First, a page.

I looked at the court again. And I spoke to the judge.
“M’lud. The person shown in the third CD is not the defendant. There was a third party we still don’t know about at the scene. As long as this third party isn’t identified, we can’t conclude the defendant as the murderer.”
The judge followed the air display with his eyes.
“Hmmmm. I didn’t notice it when I first saw it, but there truly is no consistency with the defendant’s conduct. Looking once more, it does indeed look as if the second and third disk show different individuals.”
“They are different people. The defendant has testified. She spent the night of the incident camping out on the cliffs. Meaning at this late-night timeframe, there’s no way the defendant would use the elevator. This is a clear contradiction. So… we are in need of a thorough investigation!”
After I declared the last part, I felt an ominous chill.
Turning, I saw Prosecutor Schaefer was glaring my way with narrowed eyes.
Come to think of it, why was this woman keeping silent all this time? When she’s so annoying regularly, if she suddenly turns quiet, it actually worries me.
Prosecutor Schaefer was expressionless. Simply tapping her index finger against the desk.
It seems she had nothing left to say… if she wasn’t going to say anything, this was a chance.
I started with my questions at once.
“A question for the defendant. After you attacked the victim, and moved to the cliff, you spend the night there. Did you move anywhere after that?”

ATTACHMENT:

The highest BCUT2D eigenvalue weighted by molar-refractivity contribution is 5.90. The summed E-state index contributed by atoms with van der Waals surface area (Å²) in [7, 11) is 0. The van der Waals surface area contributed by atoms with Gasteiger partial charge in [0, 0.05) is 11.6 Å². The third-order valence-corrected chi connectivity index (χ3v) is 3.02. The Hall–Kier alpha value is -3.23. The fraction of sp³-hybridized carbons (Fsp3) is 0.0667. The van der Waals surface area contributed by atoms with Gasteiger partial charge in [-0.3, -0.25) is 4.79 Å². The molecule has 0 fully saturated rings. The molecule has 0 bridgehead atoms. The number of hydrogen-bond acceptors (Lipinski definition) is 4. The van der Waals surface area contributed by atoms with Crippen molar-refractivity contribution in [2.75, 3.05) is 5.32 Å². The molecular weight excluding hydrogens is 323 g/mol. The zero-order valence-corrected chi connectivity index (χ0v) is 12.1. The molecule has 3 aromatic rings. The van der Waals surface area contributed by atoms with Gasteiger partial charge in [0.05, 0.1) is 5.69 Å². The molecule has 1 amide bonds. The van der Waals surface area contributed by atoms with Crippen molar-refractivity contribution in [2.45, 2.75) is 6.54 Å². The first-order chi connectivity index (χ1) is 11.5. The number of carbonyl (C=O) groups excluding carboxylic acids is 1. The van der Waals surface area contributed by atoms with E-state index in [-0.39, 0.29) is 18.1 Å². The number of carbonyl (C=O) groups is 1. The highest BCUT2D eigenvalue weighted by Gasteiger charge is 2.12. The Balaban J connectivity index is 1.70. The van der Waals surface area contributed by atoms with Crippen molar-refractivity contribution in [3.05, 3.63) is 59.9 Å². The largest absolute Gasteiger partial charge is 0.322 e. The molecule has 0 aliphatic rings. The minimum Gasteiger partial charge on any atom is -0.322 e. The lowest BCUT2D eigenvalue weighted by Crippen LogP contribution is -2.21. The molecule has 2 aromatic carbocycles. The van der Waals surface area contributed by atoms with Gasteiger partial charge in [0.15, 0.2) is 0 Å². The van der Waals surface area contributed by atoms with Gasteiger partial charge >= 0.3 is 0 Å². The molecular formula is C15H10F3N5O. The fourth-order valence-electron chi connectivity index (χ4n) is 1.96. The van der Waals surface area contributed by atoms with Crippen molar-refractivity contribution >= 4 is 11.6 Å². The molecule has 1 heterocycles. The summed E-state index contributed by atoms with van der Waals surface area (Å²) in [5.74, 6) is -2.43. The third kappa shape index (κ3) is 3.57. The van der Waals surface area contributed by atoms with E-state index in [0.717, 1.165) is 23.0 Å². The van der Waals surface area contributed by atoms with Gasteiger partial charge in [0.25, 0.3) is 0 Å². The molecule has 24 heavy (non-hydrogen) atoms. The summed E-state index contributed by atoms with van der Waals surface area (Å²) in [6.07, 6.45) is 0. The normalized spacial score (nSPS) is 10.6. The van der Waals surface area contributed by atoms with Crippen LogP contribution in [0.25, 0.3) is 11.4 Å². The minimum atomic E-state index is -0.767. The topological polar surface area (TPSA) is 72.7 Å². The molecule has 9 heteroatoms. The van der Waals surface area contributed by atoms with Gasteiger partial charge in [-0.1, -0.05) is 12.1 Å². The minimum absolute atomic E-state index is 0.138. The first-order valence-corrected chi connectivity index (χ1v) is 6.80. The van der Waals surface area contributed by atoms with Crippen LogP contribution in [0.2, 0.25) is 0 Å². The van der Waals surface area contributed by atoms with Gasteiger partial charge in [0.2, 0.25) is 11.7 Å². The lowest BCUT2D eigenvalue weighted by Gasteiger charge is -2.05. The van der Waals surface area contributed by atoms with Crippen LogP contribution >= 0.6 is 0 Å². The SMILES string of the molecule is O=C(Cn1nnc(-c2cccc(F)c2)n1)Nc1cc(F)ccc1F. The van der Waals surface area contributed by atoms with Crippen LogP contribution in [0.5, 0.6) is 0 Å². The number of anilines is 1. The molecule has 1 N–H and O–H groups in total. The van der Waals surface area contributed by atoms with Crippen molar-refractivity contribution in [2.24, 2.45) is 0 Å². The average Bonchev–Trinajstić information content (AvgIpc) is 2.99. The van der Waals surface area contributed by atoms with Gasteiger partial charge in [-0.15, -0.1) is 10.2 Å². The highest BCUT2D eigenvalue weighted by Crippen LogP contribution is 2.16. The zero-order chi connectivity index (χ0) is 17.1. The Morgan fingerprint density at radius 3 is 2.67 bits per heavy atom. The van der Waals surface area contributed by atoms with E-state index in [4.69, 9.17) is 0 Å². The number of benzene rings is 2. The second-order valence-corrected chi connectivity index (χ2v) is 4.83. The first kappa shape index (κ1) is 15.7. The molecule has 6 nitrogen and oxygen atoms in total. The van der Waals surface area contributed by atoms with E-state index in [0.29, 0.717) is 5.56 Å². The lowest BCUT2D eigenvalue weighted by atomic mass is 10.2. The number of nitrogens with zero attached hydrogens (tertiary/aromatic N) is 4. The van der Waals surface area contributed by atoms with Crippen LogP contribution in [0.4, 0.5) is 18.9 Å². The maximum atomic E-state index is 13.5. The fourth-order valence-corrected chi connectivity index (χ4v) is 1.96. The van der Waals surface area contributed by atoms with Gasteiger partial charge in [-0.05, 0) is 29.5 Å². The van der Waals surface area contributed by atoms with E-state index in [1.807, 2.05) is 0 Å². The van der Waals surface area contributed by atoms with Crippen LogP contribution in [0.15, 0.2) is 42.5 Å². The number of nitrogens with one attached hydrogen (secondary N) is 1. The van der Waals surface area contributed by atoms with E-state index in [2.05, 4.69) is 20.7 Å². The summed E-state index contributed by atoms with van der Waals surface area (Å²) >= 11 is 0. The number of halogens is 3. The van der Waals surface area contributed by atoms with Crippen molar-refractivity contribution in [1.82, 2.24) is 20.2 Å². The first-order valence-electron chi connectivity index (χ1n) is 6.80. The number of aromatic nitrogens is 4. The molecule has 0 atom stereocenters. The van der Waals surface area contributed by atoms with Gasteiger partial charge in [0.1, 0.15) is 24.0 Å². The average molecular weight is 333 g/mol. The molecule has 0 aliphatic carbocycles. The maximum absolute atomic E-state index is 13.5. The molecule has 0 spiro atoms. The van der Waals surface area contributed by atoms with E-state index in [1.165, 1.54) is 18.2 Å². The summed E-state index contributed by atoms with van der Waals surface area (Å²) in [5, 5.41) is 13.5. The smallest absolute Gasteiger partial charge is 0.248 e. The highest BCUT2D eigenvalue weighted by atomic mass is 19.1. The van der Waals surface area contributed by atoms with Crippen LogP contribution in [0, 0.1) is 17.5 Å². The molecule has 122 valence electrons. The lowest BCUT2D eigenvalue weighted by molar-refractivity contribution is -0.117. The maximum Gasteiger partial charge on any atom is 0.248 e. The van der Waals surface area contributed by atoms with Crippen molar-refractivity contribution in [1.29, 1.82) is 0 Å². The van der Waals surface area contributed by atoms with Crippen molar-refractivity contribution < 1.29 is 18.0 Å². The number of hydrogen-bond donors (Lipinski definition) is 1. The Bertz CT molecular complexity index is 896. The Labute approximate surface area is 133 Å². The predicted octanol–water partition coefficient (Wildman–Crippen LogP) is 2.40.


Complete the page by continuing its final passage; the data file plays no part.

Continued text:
On my question, Claudia’s mouth turned sour for some reason.
… Was she angry? Why?
Still glaring, Claudia opened her mouth.
“Um… no… I was in the forest until day broke the next day… around eight in the morning, I took the elevator, and left the hotel.”
Her hesitant tone was hard to hear, but I’m sure that’s what she testified.
… Alright! I did it!
I felt like clapping for myself. With this, we can prolong the trial for investigation.
That one word soaked the triumphant feel I had built up in cold water.
I wondered who had objected, but I immediately found the perpetrator. It was Prosecutor Schaefer.
“W-what is it?”
“No. Just that testimony she just gave… I just thought it contradicted the evidence.”
When she had been so irritated to that point, she was especially calm. On the contrary, that made me feel anxious.
“Meaning after the defendant assaulted the victim on the roof, she didn’t use the elevator once until eight in the morning the next day?”
“T-that’s what it would mean.”
I agreed. That wasn’t wrong. But what is it, this feeling. She was expressionless to the end, as she replied in a somewhat dry voice.
“Then let’s watch the continuation of the third CD. The third is the continuation of the second, so naturally, when this disk hits eight, the defendant should be displayed, right?”
Huh? But if you think of it chronologically, that’s what it would mean, but…
… What’s this chill I’m feeling?
Prosecutor Schaefer took the remote in one hand, bringing up the air projection display. The images immediately came up.
She put it on fast forward. Since the testimony said eight, we only had to look at that timeframe, but she faithfully paused the scene whenever anyone came in, confirming them.
She fast forwarded whenever no one was on board. Paused whenever anyone appeared. That cycle went on and on until the end came at 23:59.
“Huh? That’s strange. Defendant, I didn’t see you anywhere.”
… Isn’t that a contradiction, Mr. Lawyer? The prosecutor said.